Opposition has its say on Russia-US relations
President Barack Obama and Russian opposition leaders met on Tuesday to discuss bilateral relations, a proposed missile defense shield, human rights and the fate of jailed Yukos executives.
On Tuesday, the second day of his visit to Moscow, Obama had lunch with eight representatives of Russian opposition parties.
After the meeting, Boris Nemtsov, the co-chairman of Solidarity opposition group, told Interfax news agency: “We had quite a free exchange of opinions. Obama in fact did not ask anything, and each of us said what we wanted to say.”
Nemtsov said he personally talked “about problems in the process of resetting our relations.” A lack of trust is one of those problems, according to the politician.
“Freedom of speech and democracy are basic values for the US leadership,” Nemtsov said. “And for ours, it’s censorship and the authorities' monopoly over everything.”
However, it is not only internal politics and democracy in Russia that they talked about. Like the ruling party, the opposition is concerned about the controversial issue of America’s planned missile defense shield in Eastern Europe.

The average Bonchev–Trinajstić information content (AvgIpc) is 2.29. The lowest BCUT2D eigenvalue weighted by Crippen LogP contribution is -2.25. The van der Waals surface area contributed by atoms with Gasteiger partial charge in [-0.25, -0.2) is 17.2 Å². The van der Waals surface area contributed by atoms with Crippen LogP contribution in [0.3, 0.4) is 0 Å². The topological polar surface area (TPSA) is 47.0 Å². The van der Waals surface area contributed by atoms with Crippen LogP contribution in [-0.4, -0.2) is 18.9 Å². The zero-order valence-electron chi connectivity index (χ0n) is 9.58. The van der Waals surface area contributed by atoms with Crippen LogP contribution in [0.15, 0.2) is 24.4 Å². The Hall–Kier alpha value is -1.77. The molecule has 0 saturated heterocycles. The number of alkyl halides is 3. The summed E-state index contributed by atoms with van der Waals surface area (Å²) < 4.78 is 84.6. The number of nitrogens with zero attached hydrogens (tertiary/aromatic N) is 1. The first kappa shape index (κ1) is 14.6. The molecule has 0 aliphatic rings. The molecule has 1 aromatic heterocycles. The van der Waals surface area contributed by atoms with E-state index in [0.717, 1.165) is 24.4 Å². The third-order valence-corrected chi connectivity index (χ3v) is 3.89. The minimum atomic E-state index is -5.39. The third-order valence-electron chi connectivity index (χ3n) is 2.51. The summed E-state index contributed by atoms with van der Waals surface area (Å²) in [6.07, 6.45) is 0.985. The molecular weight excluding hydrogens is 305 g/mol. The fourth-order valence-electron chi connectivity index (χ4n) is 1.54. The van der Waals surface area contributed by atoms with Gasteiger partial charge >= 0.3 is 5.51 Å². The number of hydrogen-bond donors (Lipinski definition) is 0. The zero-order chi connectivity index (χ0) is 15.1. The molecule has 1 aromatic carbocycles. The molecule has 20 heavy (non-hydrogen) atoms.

Yabloko party leader Sergey Mitrokhin told Interfax that Obama said “he was in a process of reviewing the decisions on the European missile defense system and did not rule out the possibility of joint steps in this direction with Russia in the future.”
Another opposition figure, Leonid Gozman, said after Obama’s meeting with President Dmitry Medvedev that the American president really wants to stop confrontation between the two countries.
“He is a very sincere person, who believes in what he says,” said Gozman, a co-chairman of the Right Cause party. “And democracy for him is not an instrument to achieve his goals but a value he truly believes in.”
“Obama really wants to succeed in relations with Russia,” he added.
Overall, the opposition seemed to be pleased with the meeting.
Garry Kasparov, another co-chairman of Solidarity, said Obama struck the right balance by meeting not only with the Russian officials but also with the opposition and NGOs.
“The US president is willing to build relations not as the White House with the Kremlin, but as the American people with the Russian people," he said.